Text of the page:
This is an sentence in my english essay. What I want to say here is that I spent some time on math exam. And the time I spent on it is not that much, however is not short either. But "not a short period" looks strange to me in the sentence since I never saw anyone using this before.
Your sentence is a example of litotes. It is rather subtle and depends a lot on context (and in speech on tone or body language). The sense is "ironic understatement" and the purpose is to emphasise the point.
The classic example of litotes is saying something is "not bad". The can mean anything from "satisfactory" to "excellent" depending on context and tone.
So if you say "I spend not a short time preparing for my maths exam." That might mean "longer than expected".
You can avoid the litotes and say "I spent quite a long time". That is not very long, but not short either. Or "I spent enough time" (different meaning but may be acceptable). Or "I spent some time" (rather vague).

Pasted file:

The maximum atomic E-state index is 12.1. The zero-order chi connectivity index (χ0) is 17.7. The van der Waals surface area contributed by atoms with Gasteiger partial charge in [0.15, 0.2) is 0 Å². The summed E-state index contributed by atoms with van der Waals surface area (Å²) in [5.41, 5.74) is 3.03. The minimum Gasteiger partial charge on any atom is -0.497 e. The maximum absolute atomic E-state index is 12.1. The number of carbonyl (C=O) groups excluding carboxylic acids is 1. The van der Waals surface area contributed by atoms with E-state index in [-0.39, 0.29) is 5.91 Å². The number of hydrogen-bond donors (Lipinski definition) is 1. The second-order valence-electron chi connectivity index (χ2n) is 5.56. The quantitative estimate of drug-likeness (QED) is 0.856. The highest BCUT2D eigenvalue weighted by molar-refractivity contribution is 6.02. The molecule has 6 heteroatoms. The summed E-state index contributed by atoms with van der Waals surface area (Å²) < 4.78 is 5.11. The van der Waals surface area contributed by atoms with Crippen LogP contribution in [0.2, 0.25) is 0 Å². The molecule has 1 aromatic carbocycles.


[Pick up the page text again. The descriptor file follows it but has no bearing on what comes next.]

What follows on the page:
"I spent not a short period" could never be correct in that context.
If you want go into tiny detail more relevant elsewhere, "no short period of time" might be acceptable…
Almost separately "I spent (any description of time) for the math exam" is not correct.
Your idea requires an auxiliary, as for instance "I spent hours preparing…" or "… days revising" or "… weeks studying for the exam"